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Non-source adjustable constant electronic load circuit

Konusu 'Güç Kaynakları - Besleme Devreleri' forumundadır ve guclusat tarafından 11 Şubat 2014 başlatılmıştır.

  1. guclusat
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    guclusat Tanınmış Üye Süper Moderatör

    Katılım:
    14 Haziran 2009
    Mesajlar:
    10.082
    Ödül Puanları:
    48
    [​IMG]
    In power supplier industry, the electronic load is the necessary R&D or production equipment of all manufacturers, most electronic loads in the market are very expensive, and they need the power supplier to work. This article supplies one kind of circuit scheme, so that the readers can make the CC mode passive adjustable electronic load by themselves, the input voltage range is 3 to 30V, the input current range is 0.01A to 10A. The circuit is as shown: S1 is the load switch, you can disconnect the whole load by S1. N1B is the quasi-constant current source circuit, the N1B can make the 432 toproduce the1.25V standard and it can also make the current of 432 unchanged even if the input voltage changes. In the CC mode, R8 is the current sampling resistor to feedback the current and make the load current constant. Resistance R6 is the coarse adjustment resistor, resistance R7 is the fine adjustment resistor.
     

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    Son düzenleme: 25 Temmuz 2017
  2. guclusat
    Offline

    guclusat Tanınmış Üye Süper Moderatör

    Katılım:
    14 Haziran 2009
    Mesajlar:
    10.082
    Ödül Puanları:
    48
    Adjustable DC Load


    To test power supplies, a load of some kind is needed. This can be as simple as a handful of different value power resistors. The gold anodized power resistors made by Dale and others work great. These can be screwed to an aluminum plate or other heat sink to keep their temperatures low. I keep some 1.0, 5.0 and 10.0 ohm, 10W and 25W values around. Put enough of these in series and parallel and you can load down a power supply. But I never have the exact right values and changing the load usually involved soldering. So I built an electronic load. This load applies a constant current to a power supply of between 3V and 30V. My original one used a simple power N-FET bolted to a big heat sink, an op-amp, shunt resistor and voltage reference. It was self powered from 20V down to about 5V and designed for up to 4A loads. Over the years it was upgraded to 10A. Now I use a surplus IGBT which will dissipate 10A at 12V or more (120W) with impunity. I think it's rated to switch 75A at 400V. At 120W, a fan is a must. The circuit is quite simple. Build the electronics on a little Radio-Shack proto-board and mount it on the biggest heat sink in your junk drawer.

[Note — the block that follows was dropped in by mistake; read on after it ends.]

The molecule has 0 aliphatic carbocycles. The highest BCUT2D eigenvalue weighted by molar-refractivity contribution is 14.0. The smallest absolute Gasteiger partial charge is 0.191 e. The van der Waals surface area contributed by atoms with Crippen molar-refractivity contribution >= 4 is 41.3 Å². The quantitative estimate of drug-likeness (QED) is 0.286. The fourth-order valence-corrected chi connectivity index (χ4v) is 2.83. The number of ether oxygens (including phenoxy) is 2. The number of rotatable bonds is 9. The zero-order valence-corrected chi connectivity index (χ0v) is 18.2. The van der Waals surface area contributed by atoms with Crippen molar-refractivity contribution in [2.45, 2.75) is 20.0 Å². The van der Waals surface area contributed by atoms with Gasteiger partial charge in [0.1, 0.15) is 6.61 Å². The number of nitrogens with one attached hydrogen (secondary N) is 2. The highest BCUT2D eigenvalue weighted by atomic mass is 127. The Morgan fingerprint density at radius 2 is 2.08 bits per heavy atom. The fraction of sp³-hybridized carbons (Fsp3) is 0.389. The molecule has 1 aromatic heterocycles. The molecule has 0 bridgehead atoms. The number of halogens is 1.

The 1.25V reference diode, 15K resistor, and 10K pot develop a stable 0 to 0.5V. The single-supply op-amp and FET apply the voltage to the 0.05 ohm resistor. 0.5V across 0.05 ohms is 10A maximum. You can parallel multiple larger resistor values if you have trouble finding a 0.05 ohm 10W resistor. To build a 5A load, use a 0.1 ohm, 5W resistor instead. The only trick in building this is to wire the high current path with heavy gauge (16GA or more) wire and treat the 0.05 ohm resistor as a 4-wire device: heavy traces for the high current path, lighter wires soldered to the leads near the body for the voltage measure path. Here is the ExpressPCB schematic. and the .PDF. version. For extra credit, use the unused op-amp and a thermistor to detect when the heat sink gets hot and turn the fan on. The circuit as shown shouldn't be used at more than 18V or so since the full supply can be applied to the FET gate, These are usually rated for 20V max. By removing D3 and always using the external 12V supply, this limitation is removed and the voltage can go up to anything the FET can handle. Watch out for maximum power of the FET though. And remember to de-rate the FET power at high temperatures.
    [​IMG]
    [​IMG]
    The top binding posts are for the load and the bottom ones for a current monitor via a DMM. The 3 resistors on the right are just spares. Note the big black IGBT in the background, this is in place of the FET in the schematic, but a couple of high power TO-220 or larger N-FETs in parallel will do fine. The big aluminum block is a surplus heat sink with its fins facing down. The brackets on the end keep it somewhat thermally isolated from the bench. With the fan, I have run this beast at 24V and 10A: 240W for short periods of time.
     

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